Making Time, Taking Time
Ed Rossbach, among other things a groundbreaking midcentury basketmaker, wrote that “ Painting is the art of sight, music is the art of sound, textiles are the art of time”. When I first read that, I understood explicitly the primary reason I have always been drawn to the fiber arts—stitching, knotting, weaving, spinning, kumihimo, quilting etc. It is precisely this, that they require me to make and take time. I must to some extent step away from the demands of the rest of my life and create a zone of temporal space in which I can engage directly with the materials and processes, be the outcome what it may. This space is my meditation hall, relaxation room, sanity preservation exercise.
It was not always thus, of course. At the height of my family and work demands (the decade of my 30s), my textile work took on much of the character of the rest of my life: too much to do, too little time, working at breakneck speed whenever an hour or two opened up (I had over 50 tops waiting for quilting when I retired!). My husband was a great help during these fretful times, repeatedly telling the kids that they had better leave me alone to sew, because Mom would be a lot less fun to be around if they didn’t. Wise man. At one point, while on a quilt retreat in the Alaskan woods with friends, I fell asleep at the sewing machine at 4:00 am, resulting in a very wonky seam. I took that as a message from the Universe, put the wonky patch in the quilt, and started to revise the way I worked creatively on the Buddhist principle of mindfulness: When drinking tea, drink tea, as one practitioner phrased it. Work slowed, fewer items were begun or completed, the time spent was intense but restful. I started spinning, and found that what I most enjoyed was the most time consuming: taking a raw fleece through all the steps of preparation, spinning the yarn, and making something from it. You just have to slow way down to do that. Gradually this approach has migrated into all of my creative pursuits, and its all been to the good.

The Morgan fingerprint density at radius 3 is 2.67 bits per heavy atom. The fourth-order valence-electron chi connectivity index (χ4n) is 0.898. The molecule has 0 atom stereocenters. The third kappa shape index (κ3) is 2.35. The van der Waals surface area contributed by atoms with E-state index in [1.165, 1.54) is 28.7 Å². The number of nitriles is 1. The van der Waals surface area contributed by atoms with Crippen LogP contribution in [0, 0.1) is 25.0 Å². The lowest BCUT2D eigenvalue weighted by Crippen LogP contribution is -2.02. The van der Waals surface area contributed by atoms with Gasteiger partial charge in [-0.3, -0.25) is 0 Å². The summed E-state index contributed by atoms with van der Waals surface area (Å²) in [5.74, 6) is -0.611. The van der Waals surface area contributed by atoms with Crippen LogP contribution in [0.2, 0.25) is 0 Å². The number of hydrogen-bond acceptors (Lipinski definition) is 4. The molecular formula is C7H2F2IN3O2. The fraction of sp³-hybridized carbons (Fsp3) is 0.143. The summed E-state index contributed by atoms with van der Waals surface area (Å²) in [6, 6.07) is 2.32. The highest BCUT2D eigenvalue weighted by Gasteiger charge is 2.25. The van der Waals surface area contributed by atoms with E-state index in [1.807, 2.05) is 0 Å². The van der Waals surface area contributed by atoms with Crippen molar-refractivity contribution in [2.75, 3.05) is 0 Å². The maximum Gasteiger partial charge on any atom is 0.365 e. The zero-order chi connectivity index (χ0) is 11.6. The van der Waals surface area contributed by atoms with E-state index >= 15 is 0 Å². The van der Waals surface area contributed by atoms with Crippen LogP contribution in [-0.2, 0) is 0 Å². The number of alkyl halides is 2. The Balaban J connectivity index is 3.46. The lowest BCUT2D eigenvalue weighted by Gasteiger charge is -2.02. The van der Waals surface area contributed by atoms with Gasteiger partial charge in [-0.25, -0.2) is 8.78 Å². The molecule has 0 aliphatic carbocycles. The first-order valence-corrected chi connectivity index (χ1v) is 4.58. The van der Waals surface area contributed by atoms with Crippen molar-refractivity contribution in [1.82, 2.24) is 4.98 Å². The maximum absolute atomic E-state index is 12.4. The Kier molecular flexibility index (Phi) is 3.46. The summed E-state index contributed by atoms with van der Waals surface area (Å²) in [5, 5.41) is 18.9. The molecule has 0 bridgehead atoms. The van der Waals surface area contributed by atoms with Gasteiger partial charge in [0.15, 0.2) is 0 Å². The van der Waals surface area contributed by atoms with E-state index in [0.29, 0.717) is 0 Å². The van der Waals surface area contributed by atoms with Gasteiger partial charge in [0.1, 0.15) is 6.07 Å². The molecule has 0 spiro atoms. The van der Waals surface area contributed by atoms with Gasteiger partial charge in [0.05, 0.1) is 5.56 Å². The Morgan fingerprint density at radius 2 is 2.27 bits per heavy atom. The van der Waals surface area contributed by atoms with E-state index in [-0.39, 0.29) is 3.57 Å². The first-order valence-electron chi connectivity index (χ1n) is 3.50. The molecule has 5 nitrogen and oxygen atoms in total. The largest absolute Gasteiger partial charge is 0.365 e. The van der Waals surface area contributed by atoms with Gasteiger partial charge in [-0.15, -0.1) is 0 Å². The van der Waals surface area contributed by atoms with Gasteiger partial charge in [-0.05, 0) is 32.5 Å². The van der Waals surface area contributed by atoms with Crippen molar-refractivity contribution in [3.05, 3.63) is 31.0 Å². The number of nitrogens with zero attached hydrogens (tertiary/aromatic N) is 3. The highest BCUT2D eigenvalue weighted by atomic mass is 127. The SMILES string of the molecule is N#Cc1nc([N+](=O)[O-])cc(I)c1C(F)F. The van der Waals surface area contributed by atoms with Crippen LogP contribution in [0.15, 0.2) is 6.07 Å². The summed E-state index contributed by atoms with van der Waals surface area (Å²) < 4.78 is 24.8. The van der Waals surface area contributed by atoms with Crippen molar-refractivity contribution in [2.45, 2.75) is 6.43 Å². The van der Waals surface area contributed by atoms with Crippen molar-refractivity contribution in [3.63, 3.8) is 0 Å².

People often look at me askance when I tell them that I’m involved in a ten year study program in stitch and art and design. I think they’re trying to decide whether I’m crazy or just very slow! Actually, I think the fact that it is so long was part of the attraction. It required me to commit to making and taking the time to dive deep, not only in quarterly week long classes, but in between through the homework, both assigned and self directed. Because I am now retired, I have that time. My retirement home has a more than adequate studio space. Through the study program, I have gained a supportive group of friends, colleagues and instructors who constantly urge me to consider alternatives. I have relearned how to play with materials and processes. I have discovered a great deal about how I like to work and maybe a little bit about why.
In short, in the areas touched on in this session, I have been unusually lucky. What I most need now is not more time but a focus, some of that power of limitations we have previously discussed.
I can do obsession: Hundreds of knotted, headed and woven straps and cords, many hand dyed, 48” in length.